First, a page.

Chartres cathedral – one of the greatest medieval churches to survive into the modern era.
The large Gothic cathedral, about an hour outside of Paris, once held one of the greatest sites of learning during the Middle Ages. The school here was second only to Paris, and so was the associated library.
During the war, the cathedral survived destruction due to sympathetic military personnel. Wikipedia relates:
“While the city suffered heavy damage by bombing in the course of World War II, the cathedral was spared by an American Army officer who challenged the order to destroy it.
Colonel Welborn Barton Griffith, Jr. questioned the strategy of destroying the cathedral and volunteered to go behind enemy lines to find out whether the German Army was occupying the cathedral and using it as an observation post. With a single enlisted soldier to assist, Griffith proceeded to the cathedral and confirmed that the Germans were not using it. After he returned from his reconnaissance, he reported that the cathedral was clear of enemy troops. The order to destroy the cathedral was withdrawn, and the Allies later liberated the area. Griffith was killed in action on 16 August 1944, in the town of Leves, near Chartres.“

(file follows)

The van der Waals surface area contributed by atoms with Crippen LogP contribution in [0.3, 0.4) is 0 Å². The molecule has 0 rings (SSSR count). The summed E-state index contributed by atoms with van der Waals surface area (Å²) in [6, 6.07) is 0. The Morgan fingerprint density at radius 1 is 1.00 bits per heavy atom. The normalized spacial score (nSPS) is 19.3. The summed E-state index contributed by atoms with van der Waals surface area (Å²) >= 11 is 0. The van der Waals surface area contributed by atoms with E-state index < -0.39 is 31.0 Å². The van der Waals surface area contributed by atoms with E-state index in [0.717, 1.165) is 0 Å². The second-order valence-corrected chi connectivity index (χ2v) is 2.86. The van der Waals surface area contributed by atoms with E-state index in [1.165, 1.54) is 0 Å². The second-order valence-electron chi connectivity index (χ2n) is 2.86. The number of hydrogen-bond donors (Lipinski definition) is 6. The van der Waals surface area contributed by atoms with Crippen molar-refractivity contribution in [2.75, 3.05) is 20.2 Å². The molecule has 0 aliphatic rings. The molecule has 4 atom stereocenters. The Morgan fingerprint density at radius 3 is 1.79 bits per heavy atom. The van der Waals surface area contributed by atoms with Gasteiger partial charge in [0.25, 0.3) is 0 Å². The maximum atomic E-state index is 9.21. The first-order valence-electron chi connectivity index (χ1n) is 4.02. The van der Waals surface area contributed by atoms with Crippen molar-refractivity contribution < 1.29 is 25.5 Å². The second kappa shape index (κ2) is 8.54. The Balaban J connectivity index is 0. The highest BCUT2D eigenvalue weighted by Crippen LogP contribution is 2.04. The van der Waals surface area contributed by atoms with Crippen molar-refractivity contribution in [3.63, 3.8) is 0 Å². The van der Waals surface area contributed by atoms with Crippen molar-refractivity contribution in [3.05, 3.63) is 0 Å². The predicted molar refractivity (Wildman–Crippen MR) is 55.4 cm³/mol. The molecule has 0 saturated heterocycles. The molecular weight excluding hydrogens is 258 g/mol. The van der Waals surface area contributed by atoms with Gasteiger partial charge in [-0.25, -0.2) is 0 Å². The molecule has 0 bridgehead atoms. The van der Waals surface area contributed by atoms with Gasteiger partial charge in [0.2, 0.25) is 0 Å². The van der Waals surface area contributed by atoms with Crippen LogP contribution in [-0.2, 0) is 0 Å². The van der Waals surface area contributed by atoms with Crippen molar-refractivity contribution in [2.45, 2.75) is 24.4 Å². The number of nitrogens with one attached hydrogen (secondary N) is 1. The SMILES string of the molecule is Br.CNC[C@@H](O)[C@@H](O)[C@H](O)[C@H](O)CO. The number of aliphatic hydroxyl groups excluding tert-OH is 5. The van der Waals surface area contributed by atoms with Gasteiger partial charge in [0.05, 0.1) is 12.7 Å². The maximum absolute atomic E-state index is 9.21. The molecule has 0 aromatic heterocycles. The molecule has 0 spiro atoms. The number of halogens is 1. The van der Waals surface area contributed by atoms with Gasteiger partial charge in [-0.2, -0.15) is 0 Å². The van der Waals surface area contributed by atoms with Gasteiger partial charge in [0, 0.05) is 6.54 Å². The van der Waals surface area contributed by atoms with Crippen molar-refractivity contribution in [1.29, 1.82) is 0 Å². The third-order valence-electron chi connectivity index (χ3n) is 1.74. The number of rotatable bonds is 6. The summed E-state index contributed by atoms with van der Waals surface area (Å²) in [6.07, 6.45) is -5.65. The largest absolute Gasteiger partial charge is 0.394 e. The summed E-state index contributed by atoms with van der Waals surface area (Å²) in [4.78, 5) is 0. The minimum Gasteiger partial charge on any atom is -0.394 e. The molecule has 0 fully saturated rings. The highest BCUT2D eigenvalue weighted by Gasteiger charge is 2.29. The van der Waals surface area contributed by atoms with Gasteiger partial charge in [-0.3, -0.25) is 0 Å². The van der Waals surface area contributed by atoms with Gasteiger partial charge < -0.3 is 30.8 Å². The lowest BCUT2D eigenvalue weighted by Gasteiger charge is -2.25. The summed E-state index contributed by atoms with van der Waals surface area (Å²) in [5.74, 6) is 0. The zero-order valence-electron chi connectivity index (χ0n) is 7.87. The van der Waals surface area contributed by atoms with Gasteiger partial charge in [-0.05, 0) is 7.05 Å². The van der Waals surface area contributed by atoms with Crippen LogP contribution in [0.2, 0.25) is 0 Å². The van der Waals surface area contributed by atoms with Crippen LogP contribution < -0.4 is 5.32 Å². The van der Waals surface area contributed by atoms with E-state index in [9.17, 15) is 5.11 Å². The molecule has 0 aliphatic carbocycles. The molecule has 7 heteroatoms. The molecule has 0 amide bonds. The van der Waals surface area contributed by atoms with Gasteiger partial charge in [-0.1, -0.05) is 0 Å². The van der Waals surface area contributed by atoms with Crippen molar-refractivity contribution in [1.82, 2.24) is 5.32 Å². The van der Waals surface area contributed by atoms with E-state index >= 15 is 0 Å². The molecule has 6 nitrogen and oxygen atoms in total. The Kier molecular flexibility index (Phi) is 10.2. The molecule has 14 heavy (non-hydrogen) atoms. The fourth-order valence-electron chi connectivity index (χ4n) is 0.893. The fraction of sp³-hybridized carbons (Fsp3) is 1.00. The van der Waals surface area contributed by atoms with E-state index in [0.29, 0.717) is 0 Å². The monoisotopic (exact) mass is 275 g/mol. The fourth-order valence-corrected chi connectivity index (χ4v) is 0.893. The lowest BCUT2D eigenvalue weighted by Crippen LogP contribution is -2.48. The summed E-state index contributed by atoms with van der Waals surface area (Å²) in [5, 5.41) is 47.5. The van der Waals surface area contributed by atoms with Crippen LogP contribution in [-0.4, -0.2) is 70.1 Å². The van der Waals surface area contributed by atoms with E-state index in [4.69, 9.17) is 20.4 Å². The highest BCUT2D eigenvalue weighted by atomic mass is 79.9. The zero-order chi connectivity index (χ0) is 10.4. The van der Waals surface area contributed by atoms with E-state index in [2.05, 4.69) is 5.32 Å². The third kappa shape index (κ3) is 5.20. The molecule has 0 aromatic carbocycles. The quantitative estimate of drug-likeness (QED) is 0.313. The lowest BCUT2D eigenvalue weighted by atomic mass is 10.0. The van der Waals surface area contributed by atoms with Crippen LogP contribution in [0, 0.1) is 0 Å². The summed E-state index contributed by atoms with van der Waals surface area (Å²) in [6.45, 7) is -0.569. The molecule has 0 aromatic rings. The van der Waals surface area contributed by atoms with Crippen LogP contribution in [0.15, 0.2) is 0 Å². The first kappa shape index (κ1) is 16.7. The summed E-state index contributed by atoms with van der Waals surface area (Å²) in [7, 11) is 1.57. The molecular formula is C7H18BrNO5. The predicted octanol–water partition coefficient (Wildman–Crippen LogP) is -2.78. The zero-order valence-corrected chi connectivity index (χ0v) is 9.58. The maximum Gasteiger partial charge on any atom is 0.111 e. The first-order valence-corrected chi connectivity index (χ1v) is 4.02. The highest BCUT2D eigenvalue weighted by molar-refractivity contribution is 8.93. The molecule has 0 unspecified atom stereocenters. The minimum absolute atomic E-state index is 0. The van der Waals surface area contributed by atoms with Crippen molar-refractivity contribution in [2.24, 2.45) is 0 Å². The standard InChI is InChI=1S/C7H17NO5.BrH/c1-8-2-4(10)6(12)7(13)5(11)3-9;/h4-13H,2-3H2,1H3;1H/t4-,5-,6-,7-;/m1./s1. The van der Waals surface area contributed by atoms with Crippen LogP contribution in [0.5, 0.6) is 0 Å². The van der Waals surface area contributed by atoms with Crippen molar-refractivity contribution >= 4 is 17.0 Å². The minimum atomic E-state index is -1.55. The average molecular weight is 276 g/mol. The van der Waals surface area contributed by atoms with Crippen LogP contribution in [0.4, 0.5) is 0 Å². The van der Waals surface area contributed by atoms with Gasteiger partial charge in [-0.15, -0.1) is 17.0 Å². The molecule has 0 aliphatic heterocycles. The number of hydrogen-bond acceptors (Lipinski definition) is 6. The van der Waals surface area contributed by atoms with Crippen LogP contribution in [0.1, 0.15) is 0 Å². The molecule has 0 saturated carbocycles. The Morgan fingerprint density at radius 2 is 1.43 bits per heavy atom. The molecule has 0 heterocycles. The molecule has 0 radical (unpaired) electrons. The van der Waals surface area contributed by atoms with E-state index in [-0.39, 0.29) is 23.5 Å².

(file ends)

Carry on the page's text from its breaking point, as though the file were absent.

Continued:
While the army avoided the destruction of the church, the manuscripts were not so lucky. The heavy bombing of the city saw the destruction of the once incomparable manuscript collection. These valuable documents suffered fire damage at the hands of the bombing followed shortly by water damage in an effort to put out the resulting fire. Now, however, the Lazarus Project will fly to Chartres later today to begin the digital imaging of the surviving fragments. Through the emerging technology of multi-spectral imaging, we will be able to recover documentary evidence not seen since the war.
Excited to arrive and begin working on these documents!